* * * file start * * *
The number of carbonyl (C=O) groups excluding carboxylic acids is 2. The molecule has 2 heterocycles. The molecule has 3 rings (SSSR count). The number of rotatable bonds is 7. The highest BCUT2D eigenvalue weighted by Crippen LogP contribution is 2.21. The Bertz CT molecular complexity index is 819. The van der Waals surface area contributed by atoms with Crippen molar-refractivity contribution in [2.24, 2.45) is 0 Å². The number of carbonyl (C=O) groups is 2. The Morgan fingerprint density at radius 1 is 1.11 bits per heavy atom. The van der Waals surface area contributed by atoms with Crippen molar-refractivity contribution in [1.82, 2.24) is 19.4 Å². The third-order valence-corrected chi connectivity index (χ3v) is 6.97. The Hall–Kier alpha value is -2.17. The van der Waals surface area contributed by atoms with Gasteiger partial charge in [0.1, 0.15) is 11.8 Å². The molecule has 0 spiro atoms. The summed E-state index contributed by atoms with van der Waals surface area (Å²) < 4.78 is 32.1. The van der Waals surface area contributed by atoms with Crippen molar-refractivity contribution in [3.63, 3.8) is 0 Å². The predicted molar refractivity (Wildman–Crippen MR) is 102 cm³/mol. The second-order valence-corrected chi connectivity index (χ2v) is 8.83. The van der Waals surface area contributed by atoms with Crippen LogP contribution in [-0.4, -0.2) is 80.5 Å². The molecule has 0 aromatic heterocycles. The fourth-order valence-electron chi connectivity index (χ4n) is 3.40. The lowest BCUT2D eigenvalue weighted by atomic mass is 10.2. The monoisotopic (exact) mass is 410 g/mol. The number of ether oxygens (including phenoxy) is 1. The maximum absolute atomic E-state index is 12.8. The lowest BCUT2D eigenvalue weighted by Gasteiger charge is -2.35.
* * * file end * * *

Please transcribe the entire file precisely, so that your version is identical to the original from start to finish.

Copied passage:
The number of carbonyl (C=O) groups excluding carboxylic acids is 2. The molecule has 2 heterocycles. The molecule has 3 rings (SSSR count). The number of rotatable bonds is 7. The highest BCUT2D eigenvalue weighted by Crippen LogP contribution is 2.21. The Bertz CT molecular complexity index is 819. The van der Waals surface area contributed by atoms with Crippen molar-refractivity contribution in [2.24, 2.45) is 0 Å². The number of carbonyl (C=O) groups is 2. The Morgan fingerprint density at radius 1 is 1.11 bits per heavy atom. The van der Waals surface area contributed by atoms with Crippen molar-refractivity contribution in [1.82, 2.24) is 19.4 Å². The third-order valence-corrected chi connectivity index (χ3v) is 6.97. The Hall–Kier alpha value is -2.17. The van der Waals surface area contributed by atoms with Gasteiger partial charge in [0.1, 0.15) is 11.8 Å². The molecule has 0 spiro atoms. The summed E-state index contributed by atoms with van der Waals surface area (Å²) < 4.78 is 32.1. The van der Waals surface area contributed by atoms with Crippen molar-refractivity contribution in [3.63, 3.8) is 0 Å². The predicted molar refractivity (Wildman–Crippen MR) is 102 cm³/mol. The second-order valence-corrected chi connectivity index (χ2v) is 8.83. The van der Waals surface area contributed by atoms with Crippen LogP contribution in [-0.4, -0.2) is 80.5 Å². The molecule has 0 aromatic heterocycles. The fourth-order valence-electron chi connectivity index (χ4n) is 3.40. The lowest BCUT2D eigenvalue weighted by atomic mass is 10.2. The monoisotopic (exact) mass is 410 g/mol. The number of ether oxygens (including phenoxy) is 1. The maximum absolute atomic E-state index is 12.8. The lowest BCUT2D eigenvalue weighted by Gasteiger charge is -2.35.